Before the Church was “Catholic” she was already “catholic.  Well of course this is true.  But the contention of the Reformation is that the catholicity of the [Roman] Catholic was surrendered to novelties that were not and are not either catholic or ancient.  Over and over again the Lutherans insisted that the articles of the faith in dispute were later additions and could not nor should they be allowed to bind the conscience of the believer.  Whether or not you agree with the Lutherans, it has long been admitted that at best some of these doctrines existed as pious opinions along the way but became ordinary much later -- many perfected in medieval times.  At worst, they were inventions that proceeded from and existed to support papal supremacy.  Lutherans insist that the papacy is not central to catholicity (and may destroy catholicity) and in this the Orthodox readily agree.

Indeed, the challenge raised by the Lutherans is that what is essentially Roman is troublesome or worse for what is essentially catholic.  Our complaint is not that the Roman Church is too catholic or Catholic but not Catholic or catholic enough.  In this, the current occupant of the Chair of St. Peter seems intent upon proving our point for us.  Far from being close to the charge of being Lutheran, Francis shows that what has become the center of Rome (instead of doctrine and practice) is submission to papal authority.  This is what agitates against Rome's claim that to be catholic is to be [Roman] Catholic.  For only in mythology can it be held that the papal office as it is defined and practiced today is supported by the ancient church.  It is not even the development of a doctrine which is rooted in Scripture and tradition but the innovation of something neither Scripture nor the early church ever imagined.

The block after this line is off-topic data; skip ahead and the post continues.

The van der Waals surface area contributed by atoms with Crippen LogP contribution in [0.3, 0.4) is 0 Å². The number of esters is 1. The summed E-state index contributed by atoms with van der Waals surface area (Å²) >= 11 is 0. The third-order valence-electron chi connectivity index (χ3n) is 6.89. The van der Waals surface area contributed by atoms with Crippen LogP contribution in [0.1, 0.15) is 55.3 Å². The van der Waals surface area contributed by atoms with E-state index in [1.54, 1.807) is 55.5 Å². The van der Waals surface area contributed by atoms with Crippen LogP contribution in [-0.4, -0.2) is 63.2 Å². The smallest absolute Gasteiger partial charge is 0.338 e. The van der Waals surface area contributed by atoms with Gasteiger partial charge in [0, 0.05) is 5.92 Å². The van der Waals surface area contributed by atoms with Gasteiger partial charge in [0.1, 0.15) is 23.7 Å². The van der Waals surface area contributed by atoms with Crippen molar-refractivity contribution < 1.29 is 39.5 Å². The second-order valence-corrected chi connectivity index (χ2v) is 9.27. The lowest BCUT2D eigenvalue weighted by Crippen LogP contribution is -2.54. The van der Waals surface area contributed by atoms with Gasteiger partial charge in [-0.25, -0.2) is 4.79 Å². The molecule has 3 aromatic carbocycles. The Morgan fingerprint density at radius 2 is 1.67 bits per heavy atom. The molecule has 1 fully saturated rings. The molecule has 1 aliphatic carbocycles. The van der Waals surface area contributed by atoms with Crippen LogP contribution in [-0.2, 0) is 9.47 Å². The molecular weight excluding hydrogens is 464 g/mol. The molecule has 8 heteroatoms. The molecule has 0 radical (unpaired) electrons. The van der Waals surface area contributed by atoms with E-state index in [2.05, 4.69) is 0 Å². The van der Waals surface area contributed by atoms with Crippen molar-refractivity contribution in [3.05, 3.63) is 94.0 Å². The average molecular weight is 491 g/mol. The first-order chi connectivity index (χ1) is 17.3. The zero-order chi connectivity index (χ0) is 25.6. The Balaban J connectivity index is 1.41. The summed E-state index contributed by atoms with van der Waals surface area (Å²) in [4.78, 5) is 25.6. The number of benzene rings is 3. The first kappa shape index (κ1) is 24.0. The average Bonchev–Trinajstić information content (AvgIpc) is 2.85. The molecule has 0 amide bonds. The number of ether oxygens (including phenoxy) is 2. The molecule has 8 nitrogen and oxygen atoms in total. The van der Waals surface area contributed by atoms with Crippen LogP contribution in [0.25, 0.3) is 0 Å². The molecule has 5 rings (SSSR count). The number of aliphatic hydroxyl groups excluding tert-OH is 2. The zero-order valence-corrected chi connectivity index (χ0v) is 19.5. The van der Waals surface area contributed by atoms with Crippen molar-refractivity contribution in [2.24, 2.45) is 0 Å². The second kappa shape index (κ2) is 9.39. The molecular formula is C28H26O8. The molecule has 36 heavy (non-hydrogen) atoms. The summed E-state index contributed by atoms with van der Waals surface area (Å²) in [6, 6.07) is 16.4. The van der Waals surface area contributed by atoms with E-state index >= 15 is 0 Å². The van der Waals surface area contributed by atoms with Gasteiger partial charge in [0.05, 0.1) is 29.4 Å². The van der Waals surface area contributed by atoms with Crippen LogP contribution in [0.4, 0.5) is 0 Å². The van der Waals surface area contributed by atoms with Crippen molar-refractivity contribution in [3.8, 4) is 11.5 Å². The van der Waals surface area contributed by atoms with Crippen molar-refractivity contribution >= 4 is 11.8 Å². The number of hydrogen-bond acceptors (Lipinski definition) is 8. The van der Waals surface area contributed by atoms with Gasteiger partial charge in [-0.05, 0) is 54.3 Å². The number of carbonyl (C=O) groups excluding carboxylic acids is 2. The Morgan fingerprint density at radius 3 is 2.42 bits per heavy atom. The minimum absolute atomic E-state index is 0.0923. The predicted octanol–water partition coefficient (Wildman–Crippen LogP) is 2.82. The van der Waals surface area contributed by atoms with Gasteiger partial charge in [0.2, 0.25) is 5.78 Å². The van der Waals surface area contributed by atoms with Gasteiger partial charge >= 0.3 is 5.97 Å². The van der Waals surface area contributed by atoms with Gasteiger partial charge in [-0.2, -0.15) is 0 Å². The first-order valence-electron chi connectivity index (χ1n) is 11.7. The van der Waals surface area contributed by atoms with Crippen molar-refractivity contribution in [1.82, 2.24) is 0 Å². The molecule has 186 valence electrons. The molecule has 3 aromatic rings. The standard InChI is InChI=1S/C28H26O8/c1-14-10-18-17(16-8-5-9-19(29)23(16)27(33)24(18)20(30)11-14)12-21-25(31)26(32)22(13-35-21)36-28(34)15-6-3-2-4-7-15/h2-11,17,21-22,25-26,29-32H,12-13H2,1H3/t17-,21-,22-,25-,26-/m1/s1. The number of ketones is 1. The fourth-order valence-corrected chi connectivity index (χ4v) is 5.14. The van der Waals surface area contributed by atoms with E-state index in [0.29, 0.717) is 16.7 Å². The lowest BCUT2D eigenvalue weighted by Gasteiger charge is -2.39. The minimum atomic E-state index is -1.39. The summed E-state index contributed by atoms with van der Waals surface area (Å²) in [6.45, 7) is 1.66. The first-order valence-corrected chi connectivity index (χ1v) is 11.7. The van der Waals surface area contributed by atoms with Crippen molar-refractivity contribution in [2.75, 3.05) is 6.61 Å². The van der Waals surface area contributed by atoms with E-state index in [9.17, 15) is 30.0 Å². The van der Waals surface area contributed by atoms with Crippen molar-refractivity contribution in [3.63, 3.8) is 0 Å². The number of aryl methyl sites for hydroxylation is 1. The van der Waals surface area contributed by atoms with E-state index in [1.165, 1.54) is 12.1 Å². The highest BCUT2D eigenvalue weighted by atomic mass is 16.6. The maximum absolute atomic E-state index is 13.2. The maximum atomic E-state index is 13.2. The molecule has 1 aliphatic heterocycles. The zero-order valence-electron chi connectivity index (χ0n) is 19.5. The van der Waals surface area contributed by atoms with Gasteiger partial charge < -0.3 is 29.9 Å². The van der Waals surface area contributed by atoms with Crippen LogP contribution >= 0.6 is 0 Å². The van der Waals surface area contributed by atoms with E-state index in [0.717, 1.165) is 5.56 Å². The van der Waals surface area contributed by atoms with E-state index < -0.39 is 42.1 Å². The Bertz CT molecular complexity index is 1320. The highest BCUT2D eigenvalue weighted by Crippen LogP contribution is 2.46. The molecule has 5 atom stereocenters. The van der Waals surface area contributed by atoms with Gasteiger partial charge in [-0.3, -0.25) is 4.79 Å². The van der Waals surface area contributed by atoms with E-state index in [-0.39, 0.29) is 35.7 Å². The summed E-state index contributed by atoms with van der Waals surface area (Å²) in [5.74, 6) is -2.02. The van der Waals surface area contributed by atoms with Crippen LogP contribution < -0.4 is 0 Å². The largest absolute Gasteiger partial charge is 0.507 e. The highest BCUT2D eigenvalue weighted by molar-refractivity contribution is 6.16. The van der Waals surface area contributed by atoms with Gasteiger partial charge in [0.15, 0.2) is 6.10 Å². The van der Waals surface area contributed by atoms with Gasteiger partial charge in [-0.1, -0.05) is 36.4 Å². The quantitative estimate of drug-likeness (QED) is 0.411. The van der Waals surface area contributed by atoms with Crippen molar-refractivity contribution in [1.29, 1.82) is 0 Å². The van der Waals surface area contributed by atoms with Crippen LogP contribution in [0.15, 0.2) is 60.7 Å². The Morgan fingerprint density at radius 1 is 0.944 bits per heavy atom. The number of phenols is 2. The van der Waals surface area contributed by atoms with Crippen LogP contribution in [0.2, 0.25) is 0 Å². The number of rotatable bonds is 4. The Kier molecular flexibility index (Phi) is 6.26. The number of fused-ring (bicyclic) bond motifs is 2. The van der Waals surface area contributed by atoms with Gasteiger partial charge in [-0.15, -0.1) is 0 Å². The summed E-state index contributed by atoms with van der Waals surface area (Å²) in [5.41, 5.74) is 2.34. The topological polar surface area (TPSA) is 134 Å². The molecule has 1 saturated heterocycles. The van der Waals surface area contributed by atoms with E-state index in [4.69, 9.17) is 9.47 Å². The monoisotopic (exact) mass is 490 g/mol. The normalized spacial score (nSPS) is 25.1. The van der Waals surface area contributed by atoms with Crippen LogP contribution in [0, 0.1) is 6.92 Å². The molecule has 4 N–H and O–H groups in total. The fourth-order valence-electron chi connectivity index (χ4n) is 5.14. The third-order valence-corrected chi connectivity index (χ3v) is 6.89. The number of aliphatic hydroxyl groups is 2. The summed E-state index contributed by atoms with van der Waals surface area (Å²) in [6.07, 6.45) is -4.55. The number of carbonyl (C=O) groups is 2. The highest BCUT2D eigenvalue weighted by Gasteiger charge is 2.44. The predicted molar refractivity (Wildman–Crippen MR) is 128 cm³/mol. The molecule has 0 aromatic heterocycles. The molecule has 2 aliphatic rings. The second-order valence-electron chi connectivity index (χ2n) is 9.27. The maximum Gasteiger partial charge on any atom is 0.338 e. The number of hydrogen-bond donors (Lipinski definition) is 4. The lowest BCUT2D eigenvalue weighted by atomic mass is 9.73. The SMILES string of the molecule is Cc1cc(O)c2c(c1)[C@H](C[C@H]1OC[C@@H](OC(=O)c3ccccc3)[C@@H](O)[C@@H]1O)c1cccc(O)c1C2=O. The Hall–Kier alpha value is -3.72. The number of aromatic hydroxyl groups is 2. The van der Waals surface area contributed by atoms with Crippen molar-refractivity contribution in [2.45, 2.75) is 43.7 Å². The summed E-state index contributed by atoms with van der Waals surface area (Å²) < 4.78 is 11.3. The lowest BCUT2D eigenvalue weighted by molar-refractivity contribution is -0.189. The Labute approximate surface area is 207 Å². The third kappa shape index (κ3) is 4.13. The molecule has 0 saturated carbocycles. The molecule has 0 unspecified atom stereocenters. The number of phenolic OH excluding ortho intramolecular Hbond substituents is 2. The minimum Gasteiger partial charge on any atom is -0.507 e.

There are many popes we might admire and many whose theological testament we would support but, for the Lutheran, it is a surrender of catholicity to admit that at the helm of the Church catholic lies the Pope. I wish, sometimes, we had a single voice to speak for us and a man to hold us as Lutherans accountable for what we confess and how we would practice that confession.  But we do not.  We have individuals to exercise the episcopal ministry among us (oversight of doctrine and practice) but we do not have an equivalent of the papal office.  The Church is Catholic and catholic not because of the complexion of her many and diverse people but because she holds unwaveringly to the one, holy, catholic, and apostolic faith.